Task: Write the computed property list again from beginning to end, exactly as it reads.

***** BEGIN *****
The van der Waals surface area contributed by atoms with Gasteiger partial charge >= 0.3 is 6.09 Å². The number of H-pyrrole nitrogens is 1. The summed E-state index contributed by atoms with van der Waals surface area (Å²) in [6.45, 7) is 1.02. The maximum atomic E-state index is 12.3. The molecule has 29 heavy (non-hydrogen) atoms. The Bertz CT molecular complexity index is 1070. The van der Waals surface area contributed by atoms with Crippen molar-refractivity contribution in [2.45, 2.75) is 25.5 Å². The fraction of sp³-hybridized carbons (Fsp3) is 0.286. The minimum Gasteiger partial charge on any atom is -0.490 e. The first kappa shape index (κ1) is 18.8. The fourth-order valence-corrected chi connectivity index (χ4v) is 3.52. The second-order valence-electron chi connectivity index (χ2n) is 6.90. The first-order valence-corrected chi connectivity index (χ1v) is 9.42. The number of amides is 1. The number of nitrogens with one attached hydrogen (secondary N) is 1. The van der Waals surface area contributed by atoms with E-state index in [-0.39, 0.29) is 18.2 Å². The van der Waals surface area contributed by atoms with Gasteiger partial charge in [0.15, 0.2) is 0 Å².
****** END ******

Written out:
The van der Waals surface area contributed by atoms with Gasteiger partial charge >= 0.3 is 6.09 Å². The number of H-pyrrole nitrogens is 1. The summed E-state index contributed by atoms with van der Waals surface area (Å²) in [6.45, 7) is 1.02. The maximum atomic E-state index is 12.3. The molecule has 29 heavy (non-hydrogen) atoms. The Bertz CT molecular complexity index is 1070. The van der Waals surface area contributed by atoms with Crippen molar-refractivity contribution in [2.45, 2.75) is 25.5 Å². The fraction of sp³-hybridized carbons (Fsp3) is 0.286. The minimum Gasteiger partial charge on any atom is -0.490 e. The first kappa shape index (κ1) is 18.8. The fourth-order valence-corrected chi connectivity index (χ4v) is 3.52. The second-order valence-electron chi connectivity index (χ2n) is 6.90. The first-order valence-corrected chi connectivity index (χ1v) is 9.42. The number of amides is 1. The number of nitrogens with one attached hydrogen (secondary N) is 1. The van der Waals surface area contributed by atoms with E-state index in [-0.39, 0.29) is 18.2 Å². The van der Waals surface area contributed by atoms with Gasteiger partial charge in [0.15, 0.2) is 0 Å².